Awhile back, Gmail team asked some Chromium devs why Google Chrome downloaded CSS so much more slowly than JS. This sounded strange to me, since I knew the code, and Chromium clearly prioritizes script and stylesheets at the same level (look for DetermineRequestPriority). I was initially skeptical of their claim, but then they said they had data that proved otherwise. Specifically, they told me:
I start downloading 400KB gzip'ed JS JS x--------; Short after that I start downloading a JSON file containing our CSS, 60KB gzip'ed. JS x-------->; CS x---->; I would expect to see this, in 99% of the cases: JS x---------------------------------------| done CS x--------| done But what we see often is this pattern: JS x---------------------------------------| done CS x-----------------------------------------------------------------------------| done
As can be seen, the CSS is smaller, and it starts after the JS load started, but it generally finishes afterward. Indeed, in practice, this matches what we see in the wild. The question is, why? Well, the answer of course is that this is expected behavior with SPDY.
But we should step back here and ask, is SPDY doing the right thing? Should a resource (or rather, a SPDY stream) at a higher priority starve a resource at a lower priority? It’s very reasonable how it made Gmail team wonder why CSS looked so slow to download. But if you think about it, SPDY prioritization isn’t changing the actual throughput. It’s simply affecting the order in which the resources’ bytes are being sent by the server, thus the time to download all resources should be the same in absence of prioritization. However, outside of exceptional, adversarial cases, it should generally result in individual resources completing sooner. Now, the question is whether or not it’s better to have individual resources complete sooner, or to get more interleaving amongst resources. It’s useful to note that for many resources such as script, the web rendering engine is not able to progressively process them. The entire script is delivered as a whole to the script engine (V8 in Chromium’s case). On the other hand, resources like HTML are able to be incrementally processed. That said, would it be better to completely deliver one HTML resource and then another HTML resource or interleave them? That’s completely unclear to the browser. For images, it’s likewise unclear whether or not it’s better to deliver them serially or interleaved, although it’s generally more likely that images earlier on in the document will be in the viewport. But some images are progressive, and interleaving them will let the user see lower quality versions of more images sooner, which is arguably a better user experience. And since documents don’t always have the layout markup for images, it may be better to interleave the images in order to get the dimensions for images sooner so the rendering engine can layout the page correctly sooner. Current SPDY prioritization allows for conveying fixed priority levels, but it only has very rough semantics for describing where the browser wants strict ordering of resources versus equivalency (such that a server could interleave if it’s better). Indeed, SPDY3 has 3 bits for priorities, which isn’t necessarily enough since there are generally far more than 8 resources per page. This, amongst other reasons, is why we’re revamping SPDY prioritization in SPDY4, and I will present many of these use cases to the httpbis working group next week in Tokyo so we can design for them for HTTP/2.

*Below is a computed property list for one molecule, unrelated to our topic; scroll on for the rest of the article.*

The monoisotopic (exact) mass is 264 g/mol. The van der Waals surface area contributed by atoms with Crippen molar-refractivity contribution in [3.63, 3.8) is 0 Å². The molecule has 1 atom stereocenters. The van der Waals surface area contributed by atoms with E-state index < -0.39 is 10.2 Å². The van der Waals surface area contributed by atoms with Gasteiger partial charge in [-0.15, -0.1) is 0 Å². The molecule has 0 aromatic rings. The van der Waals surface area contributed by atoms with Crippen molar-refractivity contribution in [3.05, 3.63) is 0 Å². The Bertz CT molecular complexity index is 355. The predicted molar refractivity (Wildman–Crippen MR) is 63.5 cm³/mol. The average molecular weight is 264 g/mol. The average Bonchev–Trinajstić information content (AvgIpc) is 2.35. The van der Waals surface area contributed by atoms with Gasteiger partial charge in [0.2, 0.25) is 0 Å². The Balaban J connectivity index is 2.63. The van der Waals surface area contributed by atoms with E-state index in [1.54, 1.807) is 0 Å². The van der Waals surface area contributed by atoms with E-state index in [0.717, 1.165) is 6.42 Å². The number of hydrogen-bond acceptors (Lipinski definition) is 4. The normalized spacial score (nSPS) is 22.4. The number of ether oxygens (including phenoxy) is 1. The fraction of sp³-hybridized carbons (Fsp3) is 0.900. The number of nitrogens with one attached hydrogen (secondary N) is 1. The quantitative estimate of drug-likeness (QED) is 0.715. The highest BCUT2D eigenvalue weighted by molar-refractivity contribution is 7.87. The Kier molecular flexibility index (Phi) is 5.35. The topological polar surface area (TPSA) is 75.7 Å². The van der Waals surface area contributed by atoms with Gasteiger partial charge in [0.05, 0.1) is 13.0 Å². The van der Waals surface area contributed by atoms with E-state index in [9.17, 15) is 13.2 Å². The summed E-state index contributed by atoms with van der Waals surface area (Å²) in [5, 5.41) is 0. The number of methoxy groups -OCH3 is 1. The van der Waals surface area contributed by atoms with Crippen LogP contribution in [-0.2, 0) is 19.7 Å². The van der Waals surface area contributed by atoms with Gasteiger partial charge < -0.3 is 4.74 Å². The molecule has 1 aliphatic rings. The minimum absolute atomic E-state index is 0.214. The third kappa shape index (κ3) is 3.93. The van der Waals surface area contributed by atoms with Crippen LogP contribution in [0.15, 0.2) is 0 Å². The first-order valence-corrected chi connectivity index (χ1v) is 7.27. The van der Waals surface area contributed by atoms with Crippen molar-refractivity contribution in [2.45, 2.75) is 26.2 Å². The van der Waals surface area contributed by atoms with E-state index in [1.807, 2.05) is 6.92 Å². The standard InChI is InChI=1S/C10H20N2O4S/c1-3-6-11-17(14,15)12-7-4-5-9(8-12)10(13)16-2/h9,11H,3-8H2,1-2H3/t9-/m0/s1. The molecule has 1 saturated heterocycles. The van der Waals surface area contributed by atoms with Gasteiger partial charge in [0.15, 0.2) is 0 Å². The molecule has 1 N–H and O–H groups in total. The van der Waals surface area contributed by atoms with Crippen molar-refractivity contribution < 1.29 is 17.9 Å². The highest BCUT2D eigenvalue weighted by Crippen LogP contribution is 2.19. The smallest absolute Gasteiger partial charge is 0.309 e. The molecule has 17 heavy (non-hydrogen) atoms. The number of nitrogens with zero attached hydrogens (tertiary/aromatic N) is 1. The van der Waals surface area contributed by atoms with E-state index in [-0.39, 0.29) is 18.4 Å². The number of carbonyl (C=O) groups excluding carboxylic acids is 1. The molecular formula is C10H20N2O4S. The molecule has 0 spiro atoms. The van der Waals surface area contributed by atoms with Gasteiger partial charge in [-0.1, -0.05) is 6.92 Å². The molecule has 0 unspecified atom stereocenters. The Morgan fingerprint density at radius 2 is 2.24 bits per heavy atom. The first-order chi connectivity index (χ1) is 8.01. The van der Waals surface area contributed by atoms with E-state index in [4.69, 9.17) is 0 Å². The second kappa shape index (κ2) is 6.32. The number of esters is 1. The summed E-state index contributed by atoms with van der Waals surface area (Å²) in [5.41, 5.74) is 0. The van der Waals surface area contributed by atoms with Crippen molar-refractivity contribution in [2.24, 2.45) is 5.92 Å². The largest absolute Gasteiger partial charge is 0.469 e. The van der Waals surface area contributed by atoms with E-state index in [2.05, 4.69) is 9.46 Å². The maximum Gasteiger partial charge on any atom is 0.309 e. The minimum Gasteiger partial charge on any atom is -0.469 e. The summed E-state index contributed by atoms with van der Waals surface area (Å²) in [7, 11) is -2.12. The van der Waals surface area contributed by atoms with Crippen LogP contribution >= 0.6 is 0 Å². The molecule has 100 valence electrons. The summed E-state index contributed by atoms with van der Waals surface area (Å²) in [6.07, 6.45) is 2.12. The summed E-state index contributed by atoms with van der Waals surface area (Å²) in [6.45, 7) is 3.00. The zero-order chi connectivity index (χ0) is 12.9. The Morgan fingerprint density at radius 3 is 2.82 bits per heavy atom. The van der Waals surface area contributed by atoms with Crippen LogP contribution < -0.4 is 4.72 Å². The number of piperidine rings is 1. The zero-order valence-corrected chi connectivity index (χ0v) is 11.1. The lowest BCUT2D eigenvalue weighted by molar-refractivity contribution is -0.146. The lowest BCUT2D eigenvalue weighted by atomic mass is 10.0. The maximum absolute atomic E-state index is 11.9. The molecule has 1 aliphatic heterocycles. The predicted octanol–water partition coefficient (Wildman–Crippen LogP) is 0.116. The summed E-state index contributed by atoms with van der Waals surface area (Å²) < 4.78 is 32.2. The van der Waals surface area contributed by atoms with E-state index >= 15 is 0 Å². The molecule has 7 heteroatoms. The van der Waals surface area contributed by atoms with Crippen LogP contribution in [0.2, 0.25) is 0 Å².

As far as why Gmail downloads CSS as JSON using an XHR, it’s actually for a number of reasons, not all of which I’m going to dive into here. But one major reason is to avoid blocking first paint, since rendering engines will block first paint until relevant stylesheets come in, in order to prevent FOUC. Gmail doesn’t want to block first paint on downloading the CSS for the main part of the web app, since it wants to render the progress bar in the meanwhile. There are other reasons CSS as JSON is useful for them, but if we ignore those, then what Gmail needs is a way in the web platform to declaratively (so the speculative parser can discover the resource sooner) asynchronously load stylesheets in a manner that doesn’t block first paint, fires a load event, and is properly recognized by the web platform as a stylesheet download (so it can be appropriately prioritized) rather than an opaque blob. There are many loading techniques, like creating a link element and appending from script, that meet most of these goals, but not all of them.
Gmail’s a fascinating case to study, since they’ve done so many web performance optimizations that had to work across a large number of browsers, many of them very old. These web performance techniques were the best options for older browsers, but they interact in interesting, potentially suboptimal ways with modern browsers.